Overture for Strings
|dedicated to:||Mirko Očadlik|
|date:||9 XI 1949|
|orchestra:||Orkiestra Symfoniczna Praskiego Radia|
|edition:||PWM, Chester Music|
Music for chamber orchestra in Witold Lutosławski's oeuvre is an extraordinarily interesting domain; in it as an area somewhere between the extended chamber music writing and prolegomenon to symphonic style an especially intriguing aesthetic play is being carried on, and one whose significance is fundamental to the musical poetry of Lutosławski. This significance results from the fact that Lutosławski's chamber output is rather modest (though it is difficult to consider the entirety of his achievements while omitting the String Quartet and Epitaph for oboe and piano), yet the spirit of chamber performance is present in an intensive form in the composer's symphonic scores, which constitute the crux of his compositional legacy. Viewing the compositions for string orchestra in this perspective is a valuable exercise.
The Overture for Strings was created in 1949. Dedicated to Mirko Očadlik (the director of Prague's radio orchestra), the piece received its premiere in the Czechoslovakian capital on November 9, 1949, with the Symphony Orchestra of the Prague Radio conducted by Grzegorz Fitelberg. This composition grows out of the tradition created by Paul Sacher and his series of commissions for the Basel Chamber Orchestra, with Bela Bartók's Divertimento and Igor Stravinsky's Concert in Re at the forefront. Beginning with the 1930s, the chamber string orchestra became one of the twentieth century's most popular formations, and one that was not exclusively, but mainly Neoclassical or in some way referring to Neoclassicism. While the Overture remained in the shadow of the Symphony no. 1 and the Concerto for Orchestra, it variously foreshadowed the changes in Lutosławski's music after the composition of his Funeral Music, or even the Venetian Games, i.e. in the music of ‘Lutosławski proper'. One may come to the conclusion that in the Overture the composer uses for the first time his ‘chain' technique, which relies on the dovetailing of various musical elements and their gradual replacement, an effect particularly characteristic of his later music.
This short, five-minute piece is in clear sonata allegro form (featuring a reversed recapitulation), but its clarity does not contradict the richness of elaborate detail in the employed compositional technique; it is as if the composer desired to create a super-complete symphonic aphorism, while not altogether eschewing the Neoclassical tradition (Grzegorz Fitelberg compared this composition to a "miniature human conserved in formalin"). We have used the term ‘super-complete' because the number of elements employed is greater than necessary for the completion of this form; and ‘aphorism', because of the extraordinary economy in the use of those elements. However, in respect to the latter, the piece does not create the impression of asceticism.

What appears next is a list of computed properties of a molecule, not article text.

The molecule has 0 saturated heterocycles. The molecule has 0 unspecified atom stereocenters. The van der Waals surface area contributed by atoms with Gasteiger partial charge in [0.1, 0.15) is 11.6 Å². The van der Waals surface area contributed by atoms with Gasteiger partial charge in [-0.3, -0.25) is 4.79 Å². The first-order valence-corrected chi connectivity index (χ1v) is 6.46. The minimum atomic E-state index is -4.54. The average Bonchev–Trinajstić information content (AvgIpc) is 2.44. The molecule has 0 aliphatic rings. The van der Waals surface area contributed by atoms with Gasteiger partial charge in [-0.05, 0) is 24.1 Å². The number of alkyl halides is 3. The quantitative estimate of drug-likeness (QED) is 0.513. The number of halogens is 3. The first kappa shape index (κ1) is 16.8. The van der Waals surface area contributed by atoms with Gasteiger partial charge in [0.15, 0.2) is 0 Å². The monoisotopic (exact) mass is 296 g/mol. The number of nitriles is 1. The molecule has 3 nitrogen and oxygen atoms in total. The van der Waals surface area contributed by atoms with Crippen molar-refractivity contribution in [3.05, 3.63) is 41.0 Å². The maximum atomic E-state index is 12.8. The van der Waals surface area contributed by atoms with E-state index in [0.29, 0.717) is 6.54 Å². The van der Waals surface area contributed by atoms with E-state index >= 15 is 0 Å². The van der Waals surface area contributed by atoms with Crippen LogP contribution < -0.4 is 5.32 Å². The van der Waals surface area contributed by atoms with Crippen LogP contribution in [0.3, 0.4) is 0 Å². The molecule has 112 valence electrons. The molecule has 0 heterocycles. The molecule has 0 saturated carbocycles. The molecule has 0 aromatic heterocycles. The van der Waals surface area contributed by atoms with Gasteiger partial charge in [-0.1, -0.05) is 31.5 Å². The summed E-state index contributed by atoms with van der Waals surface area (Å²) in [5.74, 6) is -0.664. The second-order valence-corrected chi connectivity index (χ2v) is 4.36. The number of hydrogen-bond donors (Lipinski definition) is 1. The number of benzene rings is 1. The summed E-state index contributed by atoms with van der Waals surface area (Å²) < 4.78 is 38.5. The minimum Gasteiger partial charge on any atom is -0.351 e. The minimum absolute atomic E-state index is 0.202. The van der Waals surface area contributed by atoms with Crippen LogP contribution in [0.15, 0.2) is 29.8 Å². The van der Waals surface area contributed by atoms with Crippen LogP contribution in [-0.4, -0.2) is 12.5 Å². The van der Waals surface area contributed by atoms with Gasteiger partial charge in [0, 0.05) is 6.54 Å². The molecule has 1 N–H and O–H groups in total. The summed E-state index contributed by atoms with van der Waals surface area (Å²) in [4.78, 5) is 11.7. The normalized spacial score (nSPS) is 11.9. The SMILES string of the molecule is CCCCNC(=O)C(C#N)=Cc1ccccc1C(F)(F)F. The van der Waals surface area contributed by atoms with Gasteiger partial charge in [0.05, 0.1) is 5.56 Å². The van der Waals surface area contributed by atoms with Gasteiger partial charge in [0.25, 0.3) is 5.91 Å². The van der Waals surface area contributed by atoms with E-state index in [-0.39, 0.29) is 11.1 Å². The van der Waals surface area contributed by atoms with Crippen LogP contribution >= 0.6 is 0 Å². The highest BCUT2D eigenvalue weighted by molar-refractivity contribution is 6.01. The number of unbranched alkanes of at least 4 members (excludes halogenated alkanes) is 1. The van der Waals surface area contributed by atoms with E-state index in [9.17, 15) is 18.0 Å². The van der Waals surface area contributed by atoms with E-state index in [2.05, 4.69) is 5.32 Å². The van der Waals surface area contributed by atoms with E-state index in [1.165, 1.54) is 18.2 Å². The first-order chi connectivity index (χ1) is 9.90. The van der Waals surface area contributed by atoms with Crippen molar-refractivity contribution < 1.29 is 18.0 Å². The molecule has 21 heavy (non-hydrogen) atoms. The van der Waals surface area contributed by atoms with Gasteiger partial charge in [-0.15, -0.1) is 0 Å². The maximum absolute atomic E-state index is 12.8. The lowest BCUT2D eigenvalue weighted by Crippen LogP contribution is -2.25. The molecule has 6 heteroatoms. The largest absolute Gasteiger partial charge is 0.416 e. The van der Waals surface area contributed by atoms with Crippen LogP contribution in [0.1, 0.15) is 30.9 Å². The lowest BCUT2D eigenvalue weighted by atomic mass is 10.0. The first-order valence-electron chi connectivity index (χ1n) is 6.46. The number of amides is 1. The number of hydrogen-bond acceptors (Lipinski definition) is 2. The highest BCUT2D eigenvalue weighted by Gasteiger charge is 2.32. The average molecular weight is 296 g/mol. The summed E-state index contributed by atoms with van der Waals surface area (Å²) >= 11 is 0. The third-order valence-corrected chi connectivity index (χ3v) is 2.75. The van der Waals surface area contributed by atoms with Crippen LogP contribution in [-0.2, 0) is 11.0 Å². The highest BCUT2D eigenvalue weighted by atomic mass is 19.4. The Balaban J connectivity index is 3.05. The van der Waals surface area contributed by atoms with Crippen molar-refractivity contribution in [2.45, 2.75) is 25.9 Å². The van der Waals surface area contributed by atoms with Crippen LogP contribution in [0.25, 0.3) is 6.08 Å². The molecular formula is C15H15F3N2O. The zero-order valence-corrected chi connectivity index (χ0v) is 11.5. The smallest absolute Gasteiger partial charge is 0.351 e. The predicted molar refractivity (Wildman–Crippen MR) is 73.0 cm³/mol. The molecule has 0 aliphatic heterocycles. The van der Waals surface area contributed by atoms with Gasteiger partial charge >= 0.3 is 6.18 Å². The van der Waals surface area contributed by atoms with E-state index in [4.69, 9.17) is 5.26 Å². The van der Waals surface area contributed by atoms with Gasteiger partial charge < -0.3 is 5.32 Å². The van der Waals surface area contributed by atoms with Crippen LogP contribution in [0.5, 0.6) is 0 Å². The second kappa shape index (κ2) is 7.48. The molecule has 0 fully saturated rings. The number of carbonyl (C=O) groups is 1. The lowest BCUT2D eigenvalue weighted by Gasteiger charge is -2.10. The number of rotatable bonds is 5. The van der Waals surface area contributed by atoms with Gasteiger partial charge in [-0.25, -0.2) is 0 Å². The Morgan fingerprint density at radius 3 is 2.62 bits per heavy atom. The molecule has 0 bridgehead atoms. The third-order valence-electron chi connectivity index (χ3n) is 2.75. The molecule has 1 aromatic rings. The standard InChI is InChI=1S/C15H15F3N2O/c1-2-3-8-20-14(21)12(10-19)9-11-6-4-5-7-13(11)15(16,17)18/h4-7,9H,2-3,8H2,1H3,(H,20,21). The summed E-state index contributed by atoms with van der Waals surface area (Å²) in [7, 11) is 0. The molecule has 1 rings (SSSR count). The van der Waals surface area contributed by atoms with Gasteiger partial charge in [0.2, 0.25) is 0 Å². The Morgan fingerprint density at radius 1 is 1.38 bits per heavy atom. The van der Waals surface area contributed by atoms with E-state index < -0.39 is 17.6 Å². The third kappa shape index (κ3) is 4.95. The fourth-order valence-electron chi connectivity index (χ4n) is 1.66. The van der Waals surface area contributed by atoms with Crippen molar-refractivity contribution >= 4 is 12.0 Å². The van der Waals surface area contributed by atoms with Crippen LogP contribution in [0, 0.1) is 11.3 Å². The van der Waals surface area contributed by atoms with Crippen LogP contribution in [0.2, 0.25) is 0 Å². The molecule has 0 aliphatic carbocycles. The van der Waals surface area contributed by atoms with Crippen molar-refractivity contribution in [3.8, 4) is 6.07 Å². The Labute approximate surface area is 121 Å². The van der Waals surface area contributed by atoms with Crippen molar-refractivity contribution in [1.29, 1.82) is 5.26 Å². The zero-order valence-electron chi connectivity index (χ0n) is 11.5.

As a whole the composition rests upon three thematic ideas marked by clear motivic structures; moreover, the recapitulation adds one more theme. The impression of an integral unity of this construction is amplified by the reverse order of the themes in the recapitulation, and their partially contrapuntal presentation in the development. Although the themes create a sense of unity, they differ amongst each other in a decisive manner. The first relies on the filling out of a 12-tone spectrum with four-note motives derived from two eight-note scales. In their melodic outline these motives recall Bartók, and in their manner of presentation, Webern, while their shape foreshadows Lutosławski's motivic design of the 60s. The second theme, which also presents an eight-note scale (testifying in turn to modal thinking), can be regarded as an attempt to create the type of harmony that will be fully voiced in the composer's Funeral Music. Only in the third theme do we find characteristics that boast a Neoclassical typicality, owing much to its industrious vigour. What also deserves close attention is the aforementioned ‘side idea' near the end of the recapitulation - a trace after the absent slow movement, surprisingly sounding the adagio note of Lutosławski's episodes from his music of the 80s.
When listening today to the Overture for Strings one may come to the conclusion that artistically it directly precedes Funeral Music and Venetian Games, works of principal importance in the creative output of Witold Lutosławski. Written after the completion of the Symphony no. 1 (1947) and before the commencement of work on the Concerto for Orchestra (1950), in the official year of Poland's proclamation of social realism (1949), it does not have the character of functional music - as do Lutosławski's subsequent pieces, with the Little Suite (1950) and Silesian Triptych (1951) at the forefront.ach / trans. mk